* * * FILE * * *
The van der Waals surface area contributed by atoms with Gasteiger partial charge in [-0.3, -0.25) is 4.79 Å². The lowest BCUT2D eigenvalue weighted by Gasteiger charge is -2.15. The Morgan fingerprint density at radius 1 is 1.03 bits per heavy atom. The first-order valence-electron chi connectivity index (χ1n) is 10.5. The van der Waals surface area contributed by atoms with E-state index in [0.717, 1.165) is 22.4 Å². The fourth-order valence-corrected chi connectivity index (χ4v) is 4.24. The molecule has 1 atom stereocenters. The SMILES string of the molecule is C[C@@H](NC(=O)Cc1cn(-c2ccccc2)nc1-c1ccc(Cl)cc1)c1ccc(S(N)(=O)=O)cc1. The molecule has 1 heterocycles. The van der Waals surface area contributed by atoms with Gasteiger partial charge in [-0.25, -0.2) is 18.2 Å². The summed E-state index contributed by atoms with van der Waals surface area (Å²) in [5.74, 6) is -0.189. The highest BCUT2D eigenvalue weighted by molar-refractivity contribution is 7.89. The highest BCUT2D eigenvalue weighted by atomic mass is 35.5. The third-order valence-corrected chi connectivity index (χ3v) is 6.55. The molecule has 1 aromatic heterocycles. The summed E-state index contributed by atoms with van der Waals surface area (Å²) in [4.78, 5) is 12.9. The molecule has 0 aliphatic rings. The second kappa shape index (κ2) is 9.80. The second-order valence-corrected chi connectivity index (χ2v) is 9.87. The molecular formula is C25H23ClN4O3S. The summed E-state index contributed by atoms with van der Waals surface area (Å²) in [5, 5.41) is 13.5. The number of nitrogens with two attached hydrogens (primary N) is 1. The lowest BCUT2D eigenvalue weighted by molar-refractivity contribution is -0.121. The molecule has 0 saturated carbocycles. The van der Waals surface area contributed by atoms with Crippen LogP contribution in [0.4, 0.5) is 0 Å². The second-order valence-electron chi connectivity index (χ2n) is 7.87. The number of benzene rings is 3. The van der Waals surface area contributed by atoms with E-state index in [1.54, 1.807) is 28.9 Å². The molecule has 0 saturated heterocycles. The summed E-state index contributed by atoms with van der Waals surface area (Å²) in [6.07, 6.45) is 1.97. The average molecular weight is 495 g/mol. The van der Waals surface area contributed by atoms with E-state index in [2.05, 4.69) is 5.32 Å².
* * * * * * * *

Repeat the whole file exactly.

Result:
The van der Waals surface area contributed by atoms with Gasteiger partial charge in [-0.3, -0.25) is 4.79 Å². The lowest BCUT2D eigenvalue weighted by Gasteiger charge is -2.15. The Morgan fingerprint density at radius 1 is 1.03 bits per heavy atom. The first-order valence-electron chi connectivity index (χ1n) is 10.5. The van der Waals surface area contributed by atoms with E-state index in [0.717, 1.165) is 22.4 Å². The fourth-order valence-corrected chi connectivity index (χ4v) is 4.24. The molecule has 1 atom stereocenters. The SMILES string of the molecule is C[C@@H](NC(=O)Cc1cn(-c2ccccc2)nc1-c1ccc(Cl)cc1)c1ccc(S(N)(=O)=O)cc1. The molecule has 1 heterocycles. The van der Waals surface area contributed by atoms with Gasteiger partial charge in [-0.25, -0.2) is 18.2 Å². The summed E-state index contributed by atoms with van der Waals surface area (Å²) in [5.74, 6) is -0.189. The highest BCUT2D eigenvalue weighted by molar-refractivity contribution is 7.89. The highest BCUT2D eigenvalue weighted by atomic mass is 35.5. The third-order valence-corrected chi connectivity index (χ3v) is 6.55. The molecule has 1 aromatic heterocycles. The summed E-state index contributed by atoms with van der Waals surface area (Å²) in [4.78, 5) is 12.9. The molecule has 0 aliphatic rings. The second kappa shape index (κ2) is 9.80. The second-order valence-corrected chi connectivity index (χ2v) is 9.87. The molecular formula is C25H23ClN4O3S. The summed E-state index contributed by atoms with van der Waals surface area (Å²) in [5, 5.41) is 13.5. The number of nitrogens with two attached hydrogens (primary N) is 1. The lowest BCUT2D eigenvalue weighted by molar-refractivity contribution is -0.121. The molecule has 0 saturated carbocycles. The van der Waals surface area contributed by atoms with Crippen LogP contribution in [0.4, 0.5) is 0 Å². The second-order valence-electron chi connectivity index (χ2n) is 7.87. The number of benzene rings is 3. The van der Waals surface area contributed by atoms with E-state index in [1.54, 1.807) is 28.9 Å². The molecule has 0 saturated heterocycles. The summed E-state index contributed by atoms with van der Waals surface area (Å²) in [6.07, 6.45) is 1.97. The average molecular weight is 495 g/mol. The van der Waals surface area contributed by atoms with E-state index in [2.05, 4.69) is 5.32 Å².